Before the hearing of the appeal the content of the appeal book must be determined and prepared in accordance with any practice note issued by the Court. Where the parties require assistance, an appointment to settle the appeal papers with a judicial registrar may be necessary. The judicial registrar may also seek information about the likely duration of the hearing and determine the number of copies of the appeal books to be filed by a fixed date. Parties should make themselves familiar with Practice Note App 2 and the Example Appeal Book Indexes (rtf - 610.5 kb).


A notice of appeal attracts the prescribed fee for appeals. A setting down fee is also payable when the matter is listed for hearing. In some cases, daily hearing fees will also be payable.

Please consult the fees page of this site for more detailed fees information.

Urgent hearings

A party may seek an order that an appeal or other application be expedited and heard outside the published dates for Full Court and Appellate sittings. An application for an expedited hearing should be accompanied by an affidavit evidencing urgency.

Parties requiring further information regarding urgent applications should contact the local Federal Court registry of the Federal Court.

The hearing

Prior to the hearing each party must file and serve an outline of submissions. This outline should contain a summary of the argument for each issue in the appeal and a list of cases that will be referred to in support of each party's case.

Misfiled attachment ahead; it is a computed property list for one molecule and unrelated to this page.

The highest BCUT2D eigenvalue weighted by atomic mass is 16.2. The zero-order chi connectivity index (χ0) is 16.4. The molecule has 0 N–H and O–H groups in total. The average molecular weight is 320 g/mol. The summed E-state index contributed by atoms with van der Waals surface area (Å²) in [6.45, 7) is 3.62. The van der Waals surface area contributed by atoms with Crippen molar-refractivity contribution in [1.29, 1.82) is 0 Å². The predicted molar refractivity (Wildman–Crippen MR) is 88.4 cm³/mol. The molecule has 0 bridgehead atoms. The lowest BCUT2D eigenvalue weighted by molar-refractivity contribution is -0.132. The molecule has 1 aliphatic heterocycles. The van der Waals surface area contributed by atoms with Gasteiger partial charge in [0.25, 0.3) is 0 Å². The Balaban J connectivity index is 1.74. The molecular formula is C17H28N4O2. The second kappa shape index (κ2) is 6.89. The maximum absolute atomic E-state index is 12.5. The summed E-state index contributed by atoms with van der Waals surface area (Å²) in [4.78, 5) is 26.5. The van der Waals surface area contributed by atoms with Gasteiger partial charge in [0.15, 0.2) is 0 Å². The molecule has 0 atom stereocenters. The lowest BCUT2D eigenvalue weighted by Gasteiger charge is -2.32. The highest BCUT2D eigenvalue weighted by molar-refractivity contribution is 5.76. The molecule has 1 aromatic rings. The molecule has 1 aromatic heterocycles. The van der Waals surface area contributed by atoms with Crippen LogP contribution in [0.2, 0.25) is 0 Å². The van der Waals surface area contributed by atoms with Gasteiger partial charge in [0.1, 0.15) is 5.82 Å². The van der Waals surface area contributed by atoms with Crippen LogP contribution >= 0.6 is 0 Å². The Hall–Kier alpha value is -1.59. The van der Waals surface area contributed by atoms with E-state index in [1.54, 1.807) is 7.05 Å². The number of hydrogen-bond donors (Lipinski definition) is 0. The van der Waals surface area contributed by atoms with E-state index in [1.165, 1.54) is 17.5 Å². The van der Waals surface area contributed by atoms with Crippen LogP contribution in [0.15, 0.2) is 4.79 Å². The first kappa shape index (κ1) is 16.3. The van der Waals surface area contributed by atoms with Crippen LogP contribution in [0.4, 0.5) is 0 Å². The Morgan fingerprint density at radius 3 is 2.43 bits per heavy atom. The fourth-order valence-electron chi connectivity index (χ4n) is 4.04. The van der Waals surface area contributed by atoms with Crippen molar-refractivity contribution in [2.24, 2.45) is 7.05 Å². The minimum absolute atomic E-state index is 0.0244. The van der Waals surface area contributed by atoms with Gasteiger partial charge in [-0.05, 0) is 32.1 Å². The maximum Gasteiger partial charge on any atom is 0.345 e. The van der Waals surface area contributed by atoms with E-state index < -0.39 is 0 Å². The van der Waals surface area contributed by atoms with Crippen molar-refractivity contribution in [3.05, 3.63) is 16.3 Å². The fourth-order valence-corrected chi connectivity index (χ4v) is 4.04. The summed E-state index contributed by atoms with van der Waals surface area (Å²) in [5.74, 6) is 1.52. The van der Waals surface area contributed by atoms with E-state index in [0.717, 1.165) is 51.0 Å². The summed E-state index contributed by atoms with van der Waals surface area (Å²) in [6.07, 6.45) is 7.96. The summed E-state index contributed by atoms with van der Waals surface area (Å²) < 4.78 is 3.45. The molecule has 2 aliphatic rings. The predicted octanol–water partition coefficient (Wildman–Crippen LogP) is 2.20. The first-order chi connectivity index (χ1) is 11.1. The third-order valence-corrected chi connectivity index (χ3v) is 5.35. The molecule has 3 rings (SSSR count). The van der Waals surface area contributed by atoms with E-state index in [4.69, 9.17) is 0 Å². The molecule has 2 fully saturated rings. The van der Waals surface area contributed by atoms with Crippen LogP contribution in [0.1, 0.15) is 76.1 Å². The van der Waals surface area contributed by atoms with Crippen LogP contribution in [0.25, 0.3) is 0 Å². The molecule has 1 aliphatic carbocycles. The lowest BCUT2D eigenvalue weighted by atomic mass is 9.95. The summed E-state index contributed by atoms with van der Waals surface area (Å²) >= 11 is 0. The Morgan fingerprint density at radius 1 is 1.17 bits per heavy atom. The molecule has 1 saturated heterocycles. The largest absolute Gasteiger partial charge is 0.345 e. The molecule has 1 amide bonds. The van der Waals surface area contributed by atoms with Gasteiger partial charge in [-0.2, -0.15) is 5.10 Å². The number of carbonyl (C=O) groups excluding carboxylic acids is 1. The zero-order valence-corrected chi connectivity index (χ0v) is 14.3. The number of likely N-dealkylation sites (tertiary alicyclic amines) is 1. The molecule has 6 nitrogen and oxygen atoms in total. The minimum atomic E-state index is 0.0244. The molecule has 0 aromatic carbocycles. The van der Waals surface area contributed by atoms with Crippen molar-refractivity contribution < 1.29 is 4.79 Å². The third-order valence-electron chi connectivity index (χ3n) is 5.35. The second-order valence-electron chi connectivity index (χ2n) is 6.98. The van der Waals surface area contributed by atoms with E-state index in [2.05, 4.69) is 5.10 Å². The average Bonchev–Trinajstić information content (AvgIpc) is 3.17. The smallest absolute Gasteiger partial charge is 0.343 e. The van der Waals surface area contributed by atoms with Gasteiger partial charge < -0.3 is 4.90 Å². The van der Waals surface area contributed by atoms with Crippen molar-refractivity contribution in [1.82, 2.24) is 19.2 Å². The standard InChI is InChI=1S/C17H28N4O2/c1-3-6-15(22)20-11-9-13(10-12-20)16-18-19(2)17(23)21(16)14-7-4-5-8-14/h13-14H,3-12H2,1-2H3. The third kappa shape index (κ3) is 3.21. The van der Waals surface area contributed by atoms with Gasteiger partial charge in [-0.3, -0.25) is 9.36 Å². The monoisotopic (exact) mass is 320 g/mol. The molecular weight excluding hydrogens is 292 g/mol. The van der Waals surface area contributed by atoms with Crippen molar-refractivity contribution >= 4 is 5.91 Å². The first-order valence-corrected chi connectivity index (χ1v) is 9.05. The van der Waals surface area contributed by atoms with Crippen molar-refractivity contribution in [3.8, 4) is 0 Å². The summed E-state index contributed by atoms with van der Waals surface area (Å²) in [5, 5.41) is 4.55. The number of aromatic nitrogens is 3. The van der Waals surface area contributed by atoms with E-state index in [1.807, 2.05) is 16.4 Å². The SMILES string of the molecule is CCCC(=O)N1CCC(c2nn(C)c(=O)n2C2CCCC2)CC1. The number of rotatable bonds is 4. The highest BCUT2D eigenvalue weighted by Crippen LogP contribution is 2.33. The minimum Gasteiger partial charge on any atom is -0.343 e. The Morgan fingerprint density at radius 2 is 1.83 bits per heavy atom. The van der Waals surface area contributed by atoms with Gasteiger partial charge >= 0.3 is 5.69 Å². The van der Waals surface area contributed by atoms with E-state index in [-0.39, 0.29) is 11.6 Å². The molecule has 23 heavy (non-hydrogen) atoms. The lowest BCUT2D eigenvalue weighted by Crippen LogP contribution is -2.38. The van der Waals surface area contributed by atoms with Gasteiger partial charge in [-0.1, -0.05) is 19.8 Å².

The appellant argues their case first. The respondent will then be given an opportunity to reply. The appellant will then be given a final opportunity to reply to anything raised by the respondent. All parties are expected to be familiar with the contents of the appeal book and to be able to direct the Court to passages in the book that support their arguments.

If a party is successful the Court may:

• make a different decision to the one made by the Court that heard the original case; or
• order that the case be heard again.

What if a party wants the Court or Judge hearing the appeal to consider evidence that was not before the original Judge or Magistrate?

The grounds of appeal must argue that the original Judge or Federal Magistrate that heard the case made an error of law. Only in exceptional circumstances will the Court or Judge hearing an appeal allow additional evidence to be presented   this is because in most circumstances, evidence is used to prove facts, not to make arguments about the law.

Rule 36.57 contains the rules about how to make an application to be allowed to present further evidence.

What if a party wants to end or discontinue an appeal?

An appeal can be discontinued by filing a Form 126 (doc - 44 kb). If the appeal has not yet been heard the permission of the Court is not needed to file a Notice of Discontinuance. If the hearing has begun, or if the hearing has ended but the Court has not yet delivered its judgment, the Court's permission is needed to file a Notice of Discontinuance.

If an appeal is discontinued the appellant will usually be ordered to pay each of the other party's legal costs.

Appeals to the High Court of Australia

There is no automatic right of appeal to the High Court from a decision of the Full Court of the Federal Court or from a decision of a single Judge exercising the appellate jurisdiction of the Federal Court. The jurisdiction of the High Court to hear appeals from the Federal Court is prescribed in section 33 of the Federal Court of Australia Act 1976.

A party may apply to the High Court for permission (called 'special leave') to appeal, but this is only granted in special cases. If an application for special leave is made to the High Court, a copy of the application must also be given to the Federal Court Registry in the State or Territory where the decision that a party wishes to appeal from was made.

Further information

For information of a general nature please contact the Federal Court officer in charge of Full Courts and appeals at any Federal Court registry.